Tuesday, January 24, 2012

Identifying Coins and Exploring Coin Relationships

I planned with 1st grade yesterday, and they are getting ready to tackle money.  In Texas, 1st graders need to be able to identify coins, know the values of the coins, and understand relationships between the coins (1 nickel has the same value as 5 pennies).

I read something interesting related to coins a while back, probably in Van de Walle.  Coin values are really a very abstract concept for young children.  Think about it.  Up until now, their experiences with numbers have all been based on one-to-one correspondence.  The number 5 meant five of something--jelly beans, teddy bear counters, fingers, etc.  With coins you have one object, take for instance a nickel, but now it means 5.  That can be pretty tough!  After reading that, I decided that I wanted to do something to help make coin values a little less abstract and to tie this new knowledge into something they are already very familiar with.  What I came up with was ten-frames.  So again, if you think of the CRA sequence of instruction, the ten-frames are the representation of the abstract concept.  Pictured below are images of the cards I made to help support the kiddos as they learned about coin values.  The set, which includes instructions for use, is a freebie at my TPT store. If you download the freebie, I would love for you to rate it favorably and follow my store.  Also, you might want to check out Coin Part Part Whole Workstations.  Scroll down to the bottom of this post for a downloadable coin trading mat with instructions.

Coin Trading Mat
Each child will need a trading mat and a supply of real or play money.  If you're using play money, it should be as realistic as possible.  Call out a coin, for example nickel.  The kids will put a nickel in the nickel column. Then ask them to show you how many pennies it takes to equal the value of the nickel.  You can take this activity in many different directions.  Ask them to put out a quarter, and then ask them to show you the same value using dimes and nickels.  Notice how open-ended that is.  Most kids will put out 2 dimes and 1 nickel.  But some kids might put out 1 dime and 3 nickels.  Think about the great math conversations you could have!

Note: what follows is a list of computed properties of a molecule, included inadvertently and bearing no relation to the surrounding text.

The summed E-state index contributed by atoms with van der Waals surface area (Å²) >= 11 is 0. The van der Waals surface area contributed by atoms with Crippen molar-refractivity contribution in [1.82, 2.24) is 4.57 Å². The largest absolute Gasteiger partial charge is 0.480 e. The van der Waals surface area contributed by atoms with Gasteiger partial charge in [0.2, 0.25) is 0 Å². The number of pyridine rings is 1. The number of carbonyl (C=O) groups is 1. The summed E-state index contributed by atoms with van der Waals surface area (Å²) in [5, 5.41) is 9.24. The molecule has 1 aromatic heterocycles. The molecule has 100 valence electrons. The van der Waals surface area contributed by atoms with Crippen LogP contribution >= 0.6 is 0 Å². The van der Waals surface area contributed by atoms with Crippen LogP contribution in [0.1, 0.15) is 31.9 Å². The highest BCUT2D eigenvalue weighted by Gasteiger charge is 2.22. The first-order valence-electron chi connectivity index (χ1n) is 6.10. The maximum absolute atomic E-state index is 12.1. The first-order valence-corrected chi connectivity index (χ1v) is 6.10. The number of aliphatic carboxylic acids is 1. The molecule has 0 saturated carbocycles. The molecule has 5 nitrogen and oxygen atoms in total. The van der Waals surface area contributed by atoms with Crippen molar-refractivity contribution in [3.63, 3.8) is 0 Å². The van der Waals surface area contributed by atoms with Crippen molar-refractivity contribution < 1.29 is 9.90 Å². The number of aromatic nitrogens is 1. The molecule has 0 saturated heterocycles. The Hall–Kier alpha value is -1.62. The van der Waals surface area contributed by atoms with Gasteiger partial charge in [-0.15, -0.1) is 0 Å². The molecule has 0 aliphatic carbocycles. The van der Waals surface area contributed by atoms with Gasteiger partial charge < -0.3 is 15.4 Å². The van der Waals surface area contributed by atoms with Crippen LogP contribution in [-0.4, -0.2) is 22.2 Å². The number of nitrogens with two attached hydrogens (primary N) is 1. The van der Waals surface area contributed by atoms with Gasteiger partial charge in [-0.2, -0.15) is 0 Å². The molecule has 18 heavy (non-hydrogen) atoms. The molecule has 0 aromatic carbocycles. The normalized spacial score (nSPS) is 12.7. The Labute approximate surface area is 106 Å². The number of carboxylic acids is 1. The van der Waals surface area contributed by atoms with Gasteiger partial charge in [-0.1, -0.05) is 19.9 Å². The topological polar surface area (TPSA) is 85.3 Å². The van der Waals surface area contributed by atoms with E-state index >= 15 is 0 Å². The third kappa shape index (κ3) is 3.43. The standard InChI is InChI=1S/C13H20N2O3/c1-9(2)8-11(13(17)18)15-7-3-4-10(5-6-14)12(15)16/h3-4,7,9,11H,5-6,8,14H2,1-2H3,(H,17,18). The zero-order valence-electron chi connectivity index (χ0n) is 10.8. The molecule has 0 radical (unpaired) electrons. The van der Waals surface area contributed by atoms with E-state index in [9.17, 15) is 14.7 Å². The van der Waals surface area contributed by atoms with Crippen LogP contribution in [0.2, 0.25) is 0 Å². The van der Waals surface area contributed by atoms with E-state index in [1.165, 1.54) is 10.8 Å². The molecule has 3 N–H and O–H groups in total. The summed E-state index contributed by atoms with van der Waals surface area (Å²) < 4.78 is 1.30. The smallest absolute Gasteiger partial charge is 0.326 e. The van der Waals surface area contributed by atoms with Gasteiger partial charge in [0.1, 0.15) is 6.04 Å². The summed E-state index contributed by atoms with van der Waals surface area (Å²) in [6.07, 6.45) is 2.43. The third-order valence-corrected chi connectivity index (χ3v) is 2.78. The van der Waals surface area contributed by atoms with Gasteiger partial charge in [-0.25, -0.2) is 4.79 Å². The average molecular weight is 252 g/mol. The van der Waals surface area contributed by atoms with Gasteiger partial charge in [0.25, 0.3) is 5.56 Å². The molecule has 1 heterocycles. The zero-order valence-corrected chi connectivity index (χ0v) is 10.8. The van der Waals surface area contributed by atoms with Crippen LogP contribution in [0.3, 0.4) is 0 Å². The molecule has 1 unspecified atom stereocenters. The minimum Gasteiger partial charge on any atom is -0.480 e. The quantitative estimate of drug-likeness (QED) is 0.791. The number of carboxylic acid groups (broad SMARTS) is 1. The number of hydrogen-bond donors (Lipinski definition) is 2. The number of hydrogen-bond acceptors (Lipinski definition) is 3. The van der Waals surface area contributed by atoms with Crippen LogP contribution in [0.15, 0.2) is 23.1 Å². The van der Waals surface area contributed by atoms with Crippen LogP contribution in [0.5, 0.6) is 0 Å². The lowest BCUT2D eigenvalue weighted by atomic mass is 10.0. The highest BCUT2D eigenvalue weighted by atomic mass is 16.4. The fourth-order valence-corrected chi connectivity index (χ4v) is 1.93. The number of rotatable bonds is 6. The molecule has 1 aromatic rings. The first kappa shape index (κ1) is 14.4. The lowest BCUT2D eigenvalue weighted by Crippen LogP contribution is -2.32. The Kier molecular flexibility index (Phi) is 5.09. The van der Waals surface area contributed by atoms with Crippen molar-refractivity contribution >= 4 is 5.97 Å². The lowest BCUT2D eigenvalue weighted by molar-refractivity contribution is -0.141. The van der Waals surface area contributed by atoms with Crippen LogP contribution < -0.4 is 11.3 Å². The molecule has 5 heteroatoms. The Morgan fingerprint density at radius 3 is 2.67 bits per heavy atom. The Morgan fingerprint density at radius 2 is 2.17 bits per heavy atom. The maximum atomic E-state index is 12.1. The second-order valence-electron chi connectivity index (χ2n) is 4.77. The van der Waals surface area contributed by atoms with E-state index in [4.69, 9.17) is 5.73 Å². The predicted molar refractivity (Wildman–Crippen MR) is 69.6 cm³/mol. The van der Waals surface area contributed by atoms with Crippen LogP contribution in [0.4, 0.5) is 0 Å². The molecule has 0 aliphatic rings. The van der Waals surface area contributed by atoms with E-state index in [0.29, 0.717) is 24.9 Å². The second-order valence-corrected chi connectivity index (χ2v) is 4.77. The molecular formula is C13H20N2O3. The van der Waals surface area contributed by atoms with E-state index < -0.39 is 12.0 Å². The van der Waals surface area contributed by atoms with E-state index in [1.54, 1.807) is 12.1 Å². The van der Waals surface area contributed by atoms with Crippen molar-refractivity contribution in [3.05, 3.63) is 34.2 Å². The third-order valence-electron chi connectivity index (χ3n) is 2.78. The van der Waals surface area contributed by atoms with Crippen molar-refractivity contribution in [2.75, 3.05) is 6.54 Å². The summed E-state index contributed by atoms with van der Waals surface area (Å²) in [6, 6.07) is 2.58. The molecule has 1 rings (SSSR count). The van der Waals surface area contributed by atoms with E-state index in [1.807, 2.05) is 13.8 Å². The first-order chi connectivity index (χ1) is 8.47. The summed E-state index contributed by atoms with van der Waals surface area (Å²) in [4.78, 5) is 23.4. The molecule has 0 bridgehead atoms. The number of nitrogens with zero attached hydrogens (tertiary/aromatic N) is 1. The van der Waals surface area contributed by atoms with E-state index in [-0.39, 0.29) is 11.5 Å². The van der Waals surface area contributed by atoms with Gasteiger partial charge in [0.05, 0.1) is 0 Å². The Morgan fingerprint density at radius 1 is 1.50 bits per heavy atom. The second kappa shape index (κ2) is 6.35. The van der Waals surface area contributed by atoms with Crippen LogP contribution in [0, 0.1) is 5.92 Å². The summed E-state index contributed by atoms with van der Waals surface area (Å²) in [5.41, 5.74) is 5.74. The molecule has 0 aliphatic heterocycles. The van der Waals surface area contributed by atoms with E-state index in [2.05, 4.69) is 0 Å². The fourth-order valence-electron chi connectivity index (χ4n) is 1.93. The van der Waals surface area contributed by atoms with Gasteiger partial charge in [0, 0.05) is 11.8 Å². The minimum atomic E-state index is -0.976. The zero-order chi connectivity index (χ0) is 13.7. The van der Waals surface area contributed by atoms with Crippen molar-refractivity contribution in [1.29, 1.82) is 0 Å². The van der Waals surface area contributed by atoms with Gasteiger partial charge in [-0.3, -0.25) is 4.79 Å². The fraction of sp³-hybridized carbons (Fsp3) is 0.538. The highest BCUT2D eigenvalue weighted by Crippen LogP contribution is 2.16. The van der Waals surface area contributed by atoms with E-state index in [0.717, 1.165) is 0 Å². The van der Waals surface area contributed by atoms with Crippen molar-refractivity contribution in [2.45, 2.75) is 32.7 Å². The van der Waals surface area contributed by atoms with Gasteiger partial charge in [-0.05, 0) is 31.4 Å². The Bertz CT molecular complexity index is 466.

1. I was looking for a way to reinforce the knowledge of coins, their values, and the relationships between them (trading). Your materials are of great help in teaching children with learning disabilities.
    Thank you

  2. Linking money to the ten frame is smart stuff. Thank you. I think I'll share this with 2nd grade at my school too.
    ❀ Tammy
    Forever in First

  3. I wouldn't have thought to use ten frames for money! Pretty smart, you are. ;) Thanks for the print-outs!

    Come on over to my blog at Floating Through First Grade. I can't wait to see what ideas we can share! :)

    Floating Through First Grade

  4. As always amazing stuff Donna. Quick question about the mat. Is there a reason the coins go from left to right, smallest to largest value? I am just thinking it might be confusing when compared with a place value mat...or maybe that is what you are trying to avoid by doing it that way.
    Thank you!

  5. Awesome! We were little worried about this at my school but these will help out tremendously. Thanks for all of the great posts!


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